The panellists were a really good mix of people, all with different skill sets and perspectives on what the on-line world means to people working in publishing:
- JUSTIN SOMPER is the author of the bestselling VAMPIRATES series but also works as a book publicist and has recently started Author Profile, a company that helps to guide authors through the business side of being an author and which provides training on on-line strategies.
- Sarah McIntyre is an illustrator and comic book artist who's well known for her stunning blog here on Livejournal at jabberworks.
- Liz de Jager is a well known book review blogger who runs the blog My Favourite Books, which hosts book reviews, author interviews and an awful lot more.
- Clare Hall-Craggs is Publicity Director at Random House, a publisher that's really getting to grips with the need for on-line strategies.
Justin began by saying that he was initially reluctant to get involved with the digital age and didn't blog, Tweet or Facebook. However he gradually realised that getting on-line had two major benefits:
(1) managing communications with his readers in a timely manner; and
(2) the ability to stay in touch with his industry network.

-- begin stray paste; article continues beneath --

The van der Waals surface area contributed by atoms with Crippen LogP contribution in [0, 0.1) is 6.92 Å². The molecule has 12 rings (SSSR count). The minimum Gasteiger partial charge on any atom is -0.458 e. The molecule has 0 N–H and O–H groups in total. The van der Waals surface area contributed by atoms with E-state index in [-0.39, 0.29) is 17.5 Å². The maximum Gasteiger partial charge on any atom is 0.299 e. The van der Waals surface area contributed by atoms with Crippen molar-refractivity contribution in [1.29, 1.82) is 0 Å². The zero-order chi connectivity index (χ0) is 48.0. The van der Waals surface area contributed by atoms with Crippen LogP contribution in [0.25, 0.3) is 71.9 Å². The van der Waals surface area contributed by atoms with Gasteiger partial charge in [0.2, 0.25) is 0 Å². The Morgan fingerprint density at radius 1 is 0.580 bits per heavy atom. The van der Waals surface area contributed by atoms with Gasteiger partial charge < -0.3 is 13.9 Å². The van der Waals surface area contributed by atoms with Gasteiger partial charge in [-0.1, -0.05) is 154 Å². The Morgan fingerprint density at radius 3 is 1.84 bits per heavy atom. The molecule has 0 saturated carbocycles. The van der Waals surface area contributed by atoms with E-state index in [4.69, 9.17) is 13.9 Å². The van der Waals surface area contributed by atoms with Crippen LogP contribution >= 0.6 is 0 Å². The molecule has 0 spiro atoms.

Justin said that being on-line is all about visibility and means that, as an author, he will have a changing relationship with his readers.
He worries about offering too much free content. He will do blog entries and drafts of chapters that never made it into his books but he doesn't want to give out free original, new content.
He suggested that authors stay in touch with their publicist in order to make sure that on-line content is connected to their new book release and feeds into it.
In terms of on-line strategy he recommended that you go for the means that give you the most bang for your buck because not all on-line techniques/forums/events are equal. For most authors nowadays the blog tour is a key component of a book release campaign and you should be looking to reach the 3 key groups of people:
(1) the gatekeepers - librarians, teachers and reviewers who can help signal boost information on your book;
(2) core readers - if you're published then this will be the people who already read and enjoy your work; and
(3) wider readers - i.e. the people who don't yet know about your book.
Justin believes that television and radio coverage still carries the biggest impact together with coverage in national newspapers. However you need to reach a combination of outlets.
Authors with an established or well publicised following (e.g. Jacqueline Wilson, Anthony Horowitz etc) will tend to get the best and the most attention but digital strategies can keep authors who aren't in that group in the focus of readers and do it in a cheap and time-efficient manner.
Sarah ran a fantastic power point presentation, which I really wish I had pictures of - not least because of her illustrations, which were awesome.